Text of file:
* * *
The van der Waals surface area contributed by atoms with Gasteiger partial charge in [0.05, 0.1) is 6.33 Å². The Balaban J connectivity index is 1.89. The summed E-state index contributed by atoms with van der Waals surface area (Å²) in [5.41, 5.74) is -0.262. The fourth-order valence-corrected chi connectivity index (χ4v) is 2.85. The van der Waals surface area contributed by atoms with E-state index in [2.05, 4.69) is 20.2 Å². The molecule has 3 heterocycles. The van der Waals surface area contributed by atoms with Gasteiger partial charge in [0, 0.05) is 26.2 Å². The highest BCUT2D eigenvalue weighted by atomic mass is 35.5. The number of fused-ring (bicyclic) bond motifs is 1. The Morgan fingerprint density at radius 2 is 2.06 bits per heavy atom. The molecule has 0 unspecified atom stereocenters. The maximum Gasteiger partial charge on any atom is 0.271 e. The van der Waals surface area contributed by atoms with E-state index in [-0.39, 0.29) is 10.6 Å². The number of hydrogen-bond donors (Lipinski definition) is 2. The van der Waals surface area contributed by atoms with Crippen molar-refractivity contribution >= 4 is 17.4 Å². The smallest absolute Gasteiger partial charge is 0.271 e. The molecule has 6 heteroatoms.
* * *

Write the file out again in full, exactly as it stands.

The van der Waals surface area contributed by atoms with Gasteiger partial charge in [0.05, 0.1) is 6.33 Å². The Balaban J connectivity index is 1.89. The summed E-state index contributed by atoms with van der Waals surface area (Å²) in [5.41, 5.74) is -0.262. The fourth-order valence-corrected chi connectivity index (χ4v) is 2.85. The van der Waals surface area contributed by atoms with E-state index in [2.05, 4.69) is 20.2 Å². The molecule has 3 heterocycles. The van der Waals surface area contributed by atoms with Gasteiger partial charge in [0, 0.05) is 26.2 Å². The highest BCUT2D eigenvalue weighted by atomic mass is 35.5. The number of fused-ring (bicyclic) bond motifs is 1. The Morgan fingerprint density at radius 2 is 2.06 bits per heavy atom. The molecule has 0 unspecified atom stereocenters. The maximum Gasteiger partial charge on any atom is 0.271 e. The van der Waals surface area contributed by atoms with E-state index in [-0.39, 0.29) is 10.6 Å². The number of hydrogen-bond donors (Lipinski definition) is 2. The van der Waals surface area contributed by atoms with Crippen molar-refractivity contribution >= 4 is 17.4 Å². The smallest absolute Gasteiger partial charge is 0.271 e. The molecule has 6 heteroatoms.